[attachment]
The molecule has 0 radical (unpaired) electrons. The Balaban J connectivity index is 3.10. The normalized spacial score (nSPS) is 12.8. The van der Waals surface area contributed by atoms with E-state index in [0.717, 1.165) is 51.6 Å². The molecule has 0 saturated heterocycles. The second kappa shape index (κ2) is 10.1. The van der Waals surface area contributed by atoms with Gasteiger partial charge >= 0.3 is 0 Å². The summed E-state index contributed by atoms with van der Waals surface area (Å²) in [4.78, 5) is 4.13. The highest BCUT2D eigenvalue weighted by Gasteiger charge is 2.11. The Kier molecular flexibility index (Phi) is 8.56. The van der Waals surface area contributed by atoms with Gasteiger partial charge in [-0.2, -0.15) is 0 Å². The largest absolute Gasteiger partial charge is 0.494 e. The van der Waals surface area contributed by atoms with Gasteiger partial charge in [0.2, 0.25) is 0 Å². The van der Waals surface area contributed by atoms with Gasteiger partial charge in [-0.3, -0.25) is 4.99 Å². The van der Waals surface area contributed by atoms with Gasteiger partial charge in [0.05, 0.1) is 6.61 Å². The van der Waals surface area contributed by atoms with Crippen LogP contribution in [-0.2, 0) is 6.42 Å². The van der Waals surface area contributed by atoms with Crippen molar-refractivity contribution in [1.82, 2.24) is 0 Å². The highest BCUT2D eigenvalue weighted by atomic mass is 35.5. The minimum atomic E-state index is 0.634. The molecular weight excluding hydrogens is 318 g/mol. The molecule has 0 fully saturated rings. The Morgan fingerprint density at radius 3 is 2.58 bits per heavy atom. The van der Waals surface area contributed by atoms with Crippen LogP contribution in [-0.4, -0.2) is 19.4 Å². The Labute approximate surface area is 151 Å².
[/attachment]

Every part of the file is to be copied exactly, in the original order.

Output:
The molecule has 0 radical (unpaired) electrons. The Balaban J connectivity index is 3.10. The normalized spacial score (nSPS) is 12.8. The van der Waals surface area contributed by atoms with E-state index in [0.717, 1.165) is 51.6 Å². The molecule has 0 saturated heterocycles. The second kappa shape index (κ2) is 10.1. The van der Waals surface area contributed by atoms with Gasteiger partial charge >= 0.3 is 0 Å². The summed E-state index contributed by atoms with van der Waals surface area (Å²) in [4.78, 5) is 4.13. The highest BCUT2D eigenvalue weighted by Gasteiger charge is 2.11. The Kier molecular flexibility index (Phi) is 8.56. The van der Waals surface area contributed by atoms with Gasteiger partial charge in [-0.2, -0.15) is 0 Å². The largest absolute Gasteiger partial charge is 0.494 e. The van der Waals surface area contributed by atoms with Gasteiger partial charge in [0.2, 0.25) is 0 Å². The van der Waals surface area contributed by atoms with Gasteiger partial charge in [-0.3, -0.25) is 4.99 Å². The van der Waals surface area contributed by atoms with Gasteiger partial charge in [0.05, 0.1) is 6.61 Å². The van der Waals surface area contributed by atoms with Crippen LogP contribution in [-0.2, 0) is 6.42 Å². The van der Waals surface area contributed by atoms with Crippen molar-refractivity contribution in [1.82, 2.24) is 0 Å². The highest BCUT2D eigenvalue weighted by atomic mass is 35.5. The minimum atomic E-state index is 0.634. The molecular weight excluding hydrogens is 318 g/mol. The molecule has 0 fully saturated rings. The Morgan fingerprint density at radius 3 is 2.58 bits per heavy atom. The van der Waals surface area contributed by atoms with Crippen LogP contribution in [-0.4, -0.2) is 19.4 Å². The Labute approximate surface area is 151 Å².